At Estée Lauder, a Brand Is Developed Just for China
How does an American-based company make deeper inroads in China after it has already introduced some of its popular, long-established brands?
Many multinational companies simply create a new product or two specifically for the Chinese market. But the Estée LauderCompanies , which already sells 12 of its 28 cosmetics brands in China, is taking that concept further: adding an entirely new brand.
Next month, the cosmetics company, known as the maker of popular brands like Estée Lauder, Clinique and Bobbi Brown, plans to introduce a hybrid East-meets-West beauty line called Osiao (pronounced O-Shao).
The new skin care brand caters to the tastes of consumers in Asia, using the full research and development capabilities of the Lauder company. Osiao’s specialized formulas, for example, contain Chinese plants like ginseng. To communicate the brand’s imported status to consumers, the product names on the bottles are labeled in English. In short, the hybrid brand is a modern mash-up of traditional Chinese medicine and the American science of marketing.
“It will be a brand with a unique position, a brand that will give consumers a sense of being local, of being really dedicated to them,” Fabrizio Freda, the chief executive of the Estée Lauder Companies, said in an interview this month. “Our ambition is for this to be one of the big brands in our Asia portfolio.”
Developed at a company research institute in Shanghai and manufactured in Japan, the cosmetics line is aimed initially at customers in China and is scheduled to go on sale first in select specialty stores in Hong Kong. Osiao is the first beauty brand created under the leadership of Mr. Freda, a former Procter & Gamble executive who joined the Lauder company as president in 2008 and became chief executive the following year. Osiao is part of Mr. Freda’s long-term plan to focus the company’s resources on markets with the greatest growth potential. But persuading Chinese consumers to buy into a wholly new brand created for them by an American company could be much more difficult for Lauder than simply introducing its global best sellers to the Asian market, industry analysts said.
“This is going to be an interesting experiment,” said Oru Mohiuddin, a senior personal care company analyst at Euromonitor International, a market research firm. “There could be a question of brand credibility.”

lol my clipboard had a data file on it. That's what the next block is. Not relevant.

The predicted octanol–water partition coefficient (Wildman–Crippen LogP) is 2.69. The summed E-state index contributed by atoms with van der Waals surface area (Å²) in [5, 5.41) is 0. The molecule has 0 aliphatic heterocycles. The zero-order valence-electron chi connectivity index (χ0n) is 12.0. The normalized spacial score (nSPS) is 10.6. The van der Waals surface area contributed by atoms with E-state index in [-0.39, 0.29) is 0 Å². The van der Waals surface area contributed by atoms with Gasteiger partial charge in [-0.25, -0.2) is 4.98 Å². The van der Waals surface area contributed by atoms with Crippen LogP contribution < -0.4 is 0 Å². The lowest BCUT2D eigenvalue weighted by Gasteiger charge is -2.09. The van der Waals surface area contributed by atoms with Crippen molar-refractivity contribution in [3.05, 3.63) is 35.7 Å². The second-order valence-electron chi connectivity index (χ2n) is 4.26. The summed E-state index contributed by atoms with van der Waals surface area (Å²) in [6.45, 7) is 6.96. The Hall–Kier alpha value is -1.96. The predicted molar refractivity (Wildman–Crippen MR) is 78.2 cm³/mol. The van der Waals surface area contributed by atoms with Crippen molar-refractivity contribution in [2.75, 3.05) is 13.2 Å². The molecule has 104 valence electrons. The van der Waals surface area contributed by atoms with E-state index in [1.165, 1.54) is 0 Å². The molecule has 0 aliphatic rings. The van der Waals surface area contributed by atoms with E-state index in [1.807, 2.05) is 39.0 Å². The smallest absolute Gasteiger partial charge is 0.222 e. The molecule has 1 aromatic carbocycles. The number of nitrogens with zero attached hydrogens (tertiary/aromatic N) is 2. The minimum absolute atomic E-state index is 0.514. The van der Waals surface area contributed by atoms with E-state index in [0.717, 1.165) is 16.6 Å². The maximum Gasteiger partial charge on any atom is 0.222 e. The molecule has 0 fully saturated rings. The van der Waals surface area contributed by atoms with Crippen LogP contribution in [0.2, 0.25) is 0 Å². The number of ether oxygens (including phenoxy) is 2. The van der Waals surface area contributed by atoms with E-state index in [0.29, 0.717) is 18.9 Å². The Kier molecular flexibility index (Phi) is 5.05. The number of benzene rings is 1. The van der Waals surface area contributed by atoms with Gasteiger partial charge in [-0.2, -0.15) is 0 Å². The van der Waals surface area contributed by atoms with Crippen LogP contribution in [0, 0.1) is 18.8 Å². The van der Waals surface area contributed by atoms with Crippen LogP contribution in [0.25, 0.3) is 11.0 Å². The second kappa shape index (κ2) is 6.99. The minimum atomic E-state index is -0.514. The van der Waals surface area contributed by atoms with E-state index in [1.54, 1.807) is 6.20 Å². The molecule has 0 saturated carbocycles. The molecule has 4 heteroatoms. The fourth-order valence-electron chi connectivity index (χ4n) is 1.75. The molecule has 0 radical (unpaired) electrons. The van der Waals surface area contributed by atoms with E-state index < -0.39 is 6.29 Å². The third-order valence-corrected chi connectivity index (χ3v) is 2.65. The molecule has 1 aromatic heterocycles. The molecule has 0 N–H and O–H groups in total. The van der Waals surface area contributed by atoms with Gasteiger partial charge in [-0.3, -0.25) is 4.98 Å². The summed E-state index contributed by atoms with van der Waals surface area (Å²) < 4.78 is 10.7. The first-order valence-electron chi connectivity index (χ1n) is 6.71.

Mr. Freda, however, emphasized Osiao’s local connections. Company researchers in China spent several years extensively studying different types of Asian skin, he said, and the company tested the Osiao products on several thousand women in Hong Kong and mainland China, as well as Japan and Korea.
“If you do this from the U.S. with people that are not local, that would be a risk,” Mr. Freda said. “But we are doing this with our local people and they do understand what they are doing because it is their culture.”
If Osiao proves popular in China, he added, the company could market it elsewhere in Asia.
The company has a long history of pioneering in emerging markets. In the 1980s, Estée Lauder cosmetics and perfumes were sold in the Soviet Union. In the 1990s, when Leonard A. Lauder, the son of Estée Lauder, oversaw the company, it made deeper inroads in Russia and other parts of Eastern Europe. More recently, under William P. Lauder, the grandson of Estée and the company’s executive chairman, it expanded operations in India, Vietnam and China.
“It’s a part of our DNA,” William Lauder said.
Now Asia is one of the company’s fastest-growth regions. In its 2012 fiscal year, out of net sales of $9.71 billion, for the first time the company reported sales in the Asia-Pacific region of more than $2 billion. China itself represents the company’s third-biggest market — after the United States and Britain — accounting for about $500 million in annual sales.
Mr. Freda recently declared that he intended to make China the company’s “second home market.” To do that, the company created an internal group called “China 2020” whose job is to make sure that the company has the same level of management, local customer intelligence and operations in China as it does in the United States.